Page 46 - The Hunt - Summer 2022
P. 46

                 FOOD & DRINK
Sweet Memories of Summer
Jellies, jams, butters and marmalades conjure toasty recollections of fresh fruit.
We’re fortunate that international trade allows us to shop for
fresh fruit in our supermarkets
year-round. Growers in the Southern Hemisphere or greenhouses anywhere can provide us with what our local climate can’t. In fact, some of this summer fruit arrives
on ocean-going vessels docking at the Port of Wilmington.
When the seasons change, our farmers can return the favor. And so begins our warm-weather exodus to local orchards,
farmers markets, vegetable stands, and honor-system tables at the end of rural driveways. We can also preserve some of
that fresh fruit for jams, jellies, butters, marmalades and other forms of preserved fruit. Sure, it’s work. But it’s worth the effort.
For those of us who’d rather not go down that sweet and sticky path, Brandywine Valley farmers and orchardists are more than happy to oblige. “If I have any fruit left over, I take it to a small mom-and-pop operation up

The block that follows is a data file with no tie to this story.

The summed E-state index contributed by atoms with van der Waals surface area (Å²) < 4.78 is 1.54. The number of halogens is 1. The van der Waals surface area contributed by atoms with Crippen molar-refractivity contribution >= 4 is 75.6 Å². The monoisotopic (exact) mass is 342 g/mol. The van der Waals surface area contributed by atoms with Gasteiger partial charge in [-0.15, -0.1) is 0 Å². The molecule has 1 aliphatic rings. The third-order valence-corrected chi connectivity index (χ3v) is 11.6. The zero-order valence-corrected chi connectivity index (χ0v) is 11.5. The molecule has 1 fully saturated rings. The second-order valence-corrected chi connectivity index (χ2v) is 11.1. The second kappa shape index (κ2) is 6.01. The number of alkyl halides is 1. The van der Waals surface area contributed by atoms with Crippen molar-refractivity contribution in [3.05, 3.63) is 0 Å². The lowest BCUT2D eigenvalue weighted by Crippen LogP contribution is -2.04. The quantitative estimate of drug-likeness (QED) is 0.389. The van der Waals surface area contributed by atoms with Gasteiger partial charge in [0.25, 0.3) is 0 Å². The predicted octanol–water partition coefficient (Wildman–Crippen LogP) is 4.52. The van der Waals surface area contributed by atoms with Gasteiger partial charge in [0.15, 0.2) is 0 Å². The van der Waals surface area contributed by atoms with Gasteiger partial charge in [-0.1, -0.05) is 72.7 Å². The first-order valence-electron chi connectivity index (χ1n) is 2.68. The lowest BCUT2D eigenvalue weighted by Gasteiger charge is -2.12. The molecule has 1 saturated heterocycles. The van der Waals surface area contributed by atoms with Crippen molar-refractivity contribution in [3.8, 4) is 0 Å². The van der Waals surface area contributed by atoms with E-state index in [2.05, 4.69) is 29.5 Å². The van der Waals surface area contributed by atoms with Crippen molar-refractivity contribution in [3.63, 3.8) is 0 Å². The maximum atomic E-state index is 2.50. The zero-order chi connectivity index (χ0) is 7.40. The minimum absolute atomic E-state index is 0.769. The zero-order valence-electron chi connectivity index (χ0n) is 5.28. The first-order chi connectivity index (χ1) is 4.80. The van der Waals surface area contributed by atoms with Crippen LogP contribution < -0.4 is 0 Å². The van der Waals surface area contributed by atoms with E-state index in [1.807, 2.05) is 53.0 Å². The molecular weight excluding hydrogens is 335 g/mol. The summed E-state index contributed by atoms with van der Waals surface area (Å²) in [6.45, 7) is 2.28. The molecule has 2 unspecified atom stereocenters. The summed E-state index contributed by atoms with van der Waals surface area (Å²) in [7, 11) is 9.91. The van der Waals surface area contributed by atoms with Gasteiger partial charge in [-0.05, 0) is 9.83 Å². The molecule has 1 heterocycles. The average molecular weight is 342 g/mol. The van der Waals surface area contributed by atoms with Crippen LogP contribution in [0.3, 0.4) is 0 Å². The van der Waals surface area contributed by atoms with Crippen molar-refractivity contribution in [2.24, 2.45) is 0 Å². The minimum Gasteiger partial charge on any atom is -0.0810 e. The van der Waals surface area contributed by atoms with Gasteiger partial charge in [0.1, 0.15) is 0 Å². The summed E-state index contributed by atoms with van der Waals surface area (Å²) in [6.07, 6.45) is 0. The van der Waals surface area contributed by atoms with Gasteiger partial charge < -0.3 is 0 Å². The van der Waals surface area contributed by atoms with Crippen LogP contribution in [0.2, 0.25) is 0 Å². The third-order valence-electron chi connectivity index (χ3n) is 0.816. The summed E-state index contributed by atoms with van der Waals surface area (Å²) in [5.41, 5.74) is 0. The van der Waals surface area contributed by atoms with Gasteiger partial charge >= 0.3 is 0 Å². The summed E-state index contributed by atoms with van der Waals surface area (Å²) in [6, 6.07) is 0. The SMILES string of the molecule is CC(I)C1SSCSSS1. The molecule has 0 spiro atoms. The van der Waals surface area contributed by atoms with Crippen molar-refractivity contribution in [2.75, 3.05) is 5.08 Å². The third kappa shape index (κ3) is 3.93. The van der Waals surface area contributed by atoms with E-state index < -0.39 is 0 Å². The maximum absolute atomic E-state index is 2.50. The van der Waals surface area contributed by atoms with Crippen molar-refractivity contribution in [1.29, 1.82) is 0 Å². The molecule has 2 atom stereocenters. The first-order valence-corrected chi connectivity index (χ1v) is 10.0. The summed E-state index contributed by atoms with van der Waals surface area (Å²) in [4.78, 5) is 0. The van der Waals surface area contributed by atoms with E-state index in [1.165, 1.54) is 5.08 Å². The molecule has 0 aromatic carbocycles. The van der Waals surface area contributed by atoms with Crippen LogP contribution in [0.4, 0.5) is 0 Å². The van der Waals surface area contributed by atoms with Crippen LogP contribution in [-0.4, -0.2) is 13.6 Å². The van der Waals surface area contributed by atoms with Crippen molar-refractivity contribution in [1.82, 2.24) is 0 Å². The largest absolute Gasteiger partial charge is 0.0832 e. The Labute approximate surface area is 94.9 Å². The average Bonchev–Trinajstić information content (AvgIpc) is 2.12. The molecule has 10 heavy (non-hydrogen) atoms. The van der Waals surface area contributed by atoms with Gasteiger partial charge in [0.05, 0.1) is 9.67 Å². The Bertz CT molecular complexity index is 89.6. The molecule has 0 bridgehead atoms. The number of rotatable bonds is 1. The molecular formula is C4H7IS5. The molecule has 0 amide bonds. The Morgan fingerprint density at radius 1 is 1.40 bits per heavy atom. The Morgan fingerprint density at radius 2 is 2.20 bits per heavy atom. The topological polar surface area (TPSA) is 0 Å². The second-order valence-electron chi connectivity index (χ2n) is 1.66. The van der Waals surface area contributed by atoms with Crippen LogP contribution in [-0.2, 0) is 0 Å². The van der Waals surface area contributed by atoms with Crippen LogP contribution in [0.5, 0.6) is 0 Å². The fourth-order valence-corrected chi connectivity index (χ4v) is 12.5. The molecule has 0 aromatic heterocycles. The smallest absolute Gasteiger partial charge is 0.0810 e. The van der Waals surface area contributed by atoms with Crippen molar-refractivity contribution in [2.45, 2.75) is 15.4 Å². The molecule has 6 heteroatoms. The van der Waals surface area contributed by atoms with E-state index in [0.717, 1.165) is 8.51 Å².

Route 100 that makes it into jams and
butters,” says H.G. Haskell, owner of SIW Vegetables south of Chadds Ford.
“We make dozens of different kinds of butters and fruit preserves,” says Alan Hodge of West Chester’s Highland Orchards, where one wall of the market is lined with jars.
If you’ve never tried preserving fruit, the most common additional ingredients are sugar and pectin, though not all recipes use both. There are many different kinds of preserves, but let’s begin by looking at the basic ones:
44 THE HUNT MAGAZINE summer 2022
By RogeR MoRRis

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